Thousands of Atlantic Herring have been dying along the Fundy shores of Nova Scotia. The characteristics of the mortalities and the widely dispersed areas, suggesting the possibility of of disease. This is currently being investigated by DFO.Atlantic herring
As more Nova Scotia beaches are flooded with dead herring, cause remains mystery
‘What we see on the beach is just a partial window on what’s going on somewhere out on the water’
By Paul Palmeter, CBC News Posted: Dec 01, 2016 1:35 PM AT Last Updated: Dec 01, 2016 5:34 PM AT
Waves full of dead herring have washed up on more and more beaches in Digby County, N.S., over the past week and a half as the mystery continues about what is killing the fish by the thousands.
First discovered in St. Mary’s Bay on beaches near Weymouth, scores of herring carcasses have now turned up in the Annapolis Basin.
Ted Leighton, a retired veterinary pathologist, estimates he found 4,000 herring washed up behind his house in Smiths Cove.
“My beach is a direct recipient of a northeast wind, and things tend to pile up,” said Leighton. “So they were very dense on my beach.”
A Department of Fisheries and Oceans lab in Moncton, N.B., will try to determine what killed the fish. The department said results could take three weeks. Dead fish have also been sent for testing to the Atlantic Veterinary College in P.E.I.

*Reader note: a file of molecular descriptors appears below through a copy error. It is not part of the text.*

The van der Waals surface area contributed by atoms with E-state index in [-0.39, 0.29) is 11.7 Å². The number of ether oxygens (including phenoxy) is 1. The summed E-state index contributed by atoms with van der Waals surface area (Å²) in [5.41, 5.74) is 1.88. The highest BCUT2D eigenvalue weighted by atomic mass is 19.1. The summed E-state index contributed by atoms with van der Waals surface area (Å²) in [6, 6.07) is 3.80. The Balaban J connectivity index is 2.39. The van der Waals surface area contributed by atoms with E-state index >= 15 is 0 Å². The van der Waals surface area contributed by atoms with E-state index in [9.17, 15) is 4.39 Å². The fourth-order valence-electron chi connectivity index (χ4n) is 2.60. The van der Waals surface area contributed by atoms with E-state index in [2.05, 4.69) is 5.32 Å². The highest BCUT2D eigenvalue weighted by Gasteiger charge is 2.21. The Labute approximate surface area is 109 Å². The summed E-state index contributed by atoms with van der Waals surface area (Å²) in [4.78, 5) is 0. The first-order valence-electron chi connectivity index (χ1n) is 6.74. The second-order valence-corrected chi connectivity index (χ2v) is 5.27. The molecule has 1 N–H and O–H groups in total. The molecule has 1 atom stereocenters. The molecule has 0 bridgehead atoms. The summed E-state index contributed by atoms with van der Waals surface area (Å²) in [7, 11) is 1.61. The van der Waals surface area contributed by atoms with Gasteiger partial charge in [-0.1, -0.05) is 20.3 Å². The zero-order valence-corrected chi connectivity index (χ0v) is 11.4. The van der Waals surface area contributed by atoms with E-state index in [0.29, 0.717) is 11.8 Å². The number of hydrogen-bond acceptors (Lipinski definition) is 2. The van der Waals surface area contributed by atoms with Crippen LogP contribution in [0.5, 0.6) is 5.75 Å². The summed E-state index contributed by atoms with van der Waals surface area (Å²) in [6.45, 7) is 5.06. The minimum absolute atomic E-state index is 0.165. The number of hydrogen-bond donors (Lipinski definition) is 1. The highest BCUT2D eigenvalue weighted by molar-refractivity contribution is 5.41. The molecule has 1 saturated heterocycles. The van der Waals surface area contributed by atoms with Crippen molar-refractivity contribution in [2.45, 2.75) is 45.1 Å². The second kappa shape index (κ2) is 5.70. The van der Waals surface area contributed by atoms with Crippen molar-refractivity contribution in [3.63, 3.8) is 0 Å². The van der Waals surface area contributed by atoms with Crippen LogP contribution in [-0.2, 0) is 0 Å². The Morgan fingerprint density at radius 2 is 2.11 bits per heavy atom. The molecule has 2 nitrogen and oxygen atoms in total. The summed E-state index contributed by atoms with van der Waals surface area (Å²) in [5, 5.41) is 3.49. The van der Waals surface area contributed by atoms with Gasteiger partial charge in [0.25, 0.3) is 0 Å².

Viral hemorrhagic septicemia (VHS) is a deadly infectious fish disease caused by viral hemorrhagic septicemia virus (VHSV). It afflicts fish of over 50 species of freshwater and marine fish in several parts of the northern hemisphere. VHS is caused by viral hemorrhagic septicemia virus (VHSV), different strains of which occur in different regions, and affect different species. There are no signs that the disease affects human health. VHS is also known as “Egtved disease,” and VHSV as “Egtved virus.”
Historically, VHS was associated mostly with freshwater salmonids in western Europe, documented as a pathogenic disease among cultured salmonids since the 1950s. Today it is still a major concern for many fish farms in Europe and is therefore being watched closely by the European Community Reference Laboratory for Fish Diseases. It was first discovered in the US in 1988 among salmon returning from the Pacific in Washington State. This North American genotype was identified as a distinct, more marine-stable strain than the European genotype. VHS has since been found afflicting marine fish in the northeastern Pacific Ocean, the North Sea, and the Baltic Sea. Since 2005, massive die-offs have occurred among a wide variety of freshwater species in the Great Lakes region of North America.